By Melissa Garcia
DENVER, Colo. (CBS4) – A group of students from Manual High School are sharing what they learned in a 10-day trip to Cambodia. The group of five students and four staff members returned to Colorado from the trip on Sunday.
Administrators said the teens spent almost a year learning about the country and preparing for travel before their trip. Students received a $25,000 grant from the McCracken Foundation, in memory of former Manual High School teacher, Jerry McCracken.
On Saturday, the students spoke with CBS4, saying learning about schools in Cambodia had been an eye-opening experience.
More than four-decades after the genocide that historians say killed nearly two million people in Cambodia, the group of high school juniors and seniors went abroad to see how education is impacting communities across the country.
“We’re seeing a whole country that suffers from post-traumatic stress disorder,” said Chris DeRemer, Manual High School’s Dean of Instruction, who led the teens in their discovery.
“Watching them experience it was just phenomenal,” he said.
“It made me want to do more projects and get involved into greater stuff than just paper and pencil,” added Jennifer Serrano, a Manual High School junior.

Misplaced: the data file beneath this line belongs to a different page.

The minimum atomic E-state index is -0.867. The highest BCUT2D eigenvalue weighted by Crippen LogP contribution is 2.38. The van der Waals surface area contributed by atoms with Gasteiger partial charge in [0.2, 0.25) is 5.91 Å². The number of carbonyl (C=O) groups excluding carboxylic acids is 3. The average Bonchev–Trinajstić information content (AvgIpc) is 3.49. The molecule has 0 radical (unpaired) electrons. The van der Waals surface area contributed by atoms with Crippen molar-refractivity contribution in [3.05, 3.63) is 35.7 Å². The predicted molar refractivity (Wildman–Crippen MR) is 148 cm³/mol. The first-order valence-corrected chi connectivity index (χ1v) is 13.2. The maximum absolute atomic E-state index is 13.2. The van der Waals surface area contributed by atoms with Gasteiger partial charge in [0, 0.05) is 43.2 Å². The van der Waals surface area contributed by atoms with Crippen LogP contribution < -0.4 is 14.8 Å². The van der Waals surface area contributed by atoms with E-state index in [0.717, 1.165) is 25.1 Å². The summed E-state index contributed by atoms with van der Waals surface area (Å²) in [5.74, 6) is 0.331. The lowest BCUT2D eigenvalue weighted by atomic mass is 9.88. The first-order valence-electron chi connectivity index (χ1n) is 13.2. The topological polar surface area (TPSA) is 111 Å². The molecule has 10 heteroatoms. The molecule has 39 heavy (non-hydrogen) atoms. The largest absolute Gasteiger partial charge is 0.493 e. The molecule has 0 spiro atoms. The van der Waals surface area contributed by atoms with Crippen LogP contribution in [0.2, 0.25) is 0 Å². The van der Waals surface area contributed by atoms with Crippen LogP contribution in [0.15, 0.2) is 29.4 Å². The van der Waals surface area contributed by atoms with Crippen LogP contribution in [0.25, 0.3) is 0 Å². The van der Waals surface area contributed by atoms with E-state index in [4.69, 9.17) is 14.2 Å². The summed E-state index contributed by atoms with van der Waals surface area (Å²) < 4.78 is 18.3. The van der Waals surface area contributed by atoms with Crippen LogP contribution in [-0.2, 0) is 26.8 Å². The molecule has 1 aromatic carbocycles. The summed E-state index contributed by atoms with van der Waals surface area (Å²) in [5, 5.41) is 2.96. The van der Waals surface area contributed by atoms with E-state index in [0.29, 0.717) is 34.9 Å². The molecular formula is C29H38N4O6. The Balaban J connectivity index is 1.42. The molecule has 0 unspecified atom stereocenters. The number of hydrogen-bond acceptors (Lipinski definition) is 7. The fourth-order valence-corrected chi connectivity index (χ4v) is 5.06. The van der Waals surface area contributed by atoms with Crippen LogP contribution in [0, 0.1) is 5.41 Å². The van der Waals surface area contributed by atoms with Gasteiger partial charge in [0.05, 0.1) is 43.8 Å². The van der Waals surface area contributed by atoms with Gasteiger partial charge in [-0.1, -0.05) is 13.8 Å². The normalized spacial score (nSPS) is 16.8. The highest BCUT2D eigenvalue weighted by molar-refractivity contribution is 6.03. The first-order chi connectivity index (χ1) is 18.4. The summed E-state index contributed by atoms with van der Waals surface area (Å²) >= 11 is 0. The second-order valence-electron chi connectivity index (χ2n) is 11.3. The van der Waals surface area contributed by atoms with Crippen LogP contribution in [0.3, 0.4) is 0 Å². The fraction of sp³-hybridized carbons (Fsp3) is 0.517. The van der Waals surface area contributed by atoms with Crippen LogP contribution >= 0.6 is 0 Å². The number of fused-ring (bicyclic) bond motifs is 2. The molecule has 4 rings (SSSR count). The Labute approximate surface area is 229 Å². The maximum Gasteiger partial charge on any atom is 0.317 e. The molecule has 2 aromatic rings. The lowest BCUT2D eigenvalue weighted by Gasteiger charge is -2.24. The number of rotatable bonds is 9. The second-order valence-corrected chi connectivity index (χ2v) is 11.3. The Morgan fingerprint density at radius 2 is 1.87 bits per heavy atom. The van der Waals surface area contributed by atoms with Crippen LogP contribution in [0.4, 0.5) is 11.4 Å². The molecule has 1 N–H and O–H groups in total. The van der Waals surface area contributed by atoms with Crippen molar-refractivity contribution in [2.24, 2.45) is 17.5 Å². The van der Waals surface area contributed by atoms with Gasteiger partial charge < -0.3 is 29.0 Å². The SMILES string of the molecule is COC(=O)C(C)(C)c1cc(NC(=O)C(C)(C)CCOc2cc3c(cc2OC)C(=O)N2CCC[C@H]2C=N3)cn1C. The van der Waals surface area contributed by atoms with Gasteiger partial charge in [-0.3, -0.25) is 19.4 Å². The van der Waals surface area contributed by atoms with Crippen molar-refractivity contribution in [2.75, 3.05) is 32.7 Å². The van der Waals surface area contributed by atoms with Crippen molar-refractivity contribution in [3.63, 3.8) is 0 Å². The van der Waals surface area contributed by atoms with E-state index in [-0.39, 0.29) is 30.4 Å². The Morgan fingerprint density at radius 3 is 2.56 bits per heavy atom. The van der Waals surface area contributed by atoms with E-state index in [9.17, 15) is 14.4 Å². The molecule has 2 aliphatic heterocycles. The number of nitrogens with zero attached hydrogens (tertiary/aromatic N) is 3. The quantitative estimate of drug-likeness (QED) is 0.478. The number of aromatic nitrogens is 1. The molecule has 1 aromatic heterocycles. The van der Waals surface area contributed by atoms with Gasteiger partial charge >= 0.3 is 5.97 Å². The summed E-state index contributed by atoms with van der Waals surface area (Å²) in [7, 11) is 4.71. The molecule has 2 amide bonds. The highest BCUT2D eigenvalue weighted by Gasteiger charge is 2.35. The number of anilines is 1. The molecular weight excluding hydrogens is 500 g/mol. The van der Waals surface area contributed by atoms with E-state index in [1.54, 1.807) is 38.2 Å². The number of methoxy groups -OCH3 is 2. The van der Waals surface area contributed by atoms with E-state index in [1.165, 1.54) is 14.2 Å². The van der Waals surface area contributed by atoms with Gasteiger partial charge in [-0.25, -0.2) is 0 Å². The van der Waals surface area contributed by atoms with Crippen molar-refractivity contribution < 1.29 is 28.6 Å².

“I think travel is important because it just opens up your whole world,” said Sarina Montoya, a social worker at Manual High School.
“Traveling to Cambodia, it kind of gave me that chance to jump out of that box and realize that there’s a bigger world around me,” said Ashley Garcia, another junior at Manual High School.
The teens spent many hours traveling, sight-seeing and meeting other kids from across the globe.
“There are problems, and there are people in need so much more than the problems that we have right now here,” Garcia said.
Snapshots showed the group’s interactions in the foreign classrooms. Some Cambodian classrooms showed the effects of poverty, while other classroom environments there were thriving.
“That international school was state of the art. Everyone was working on science fair projects and doing curriculum very similar to what we’re doing here,” DeRemer said. He also stated that the biggest takeaway from the trip applies not only to schools in Cambodia, but also to those in the United States.
“It’s just important that we customize education to communities more in America,” Garcia said. “To make sure that every student thrives.”
The students are planning to make a presentation to grant donors and then to the school and their community.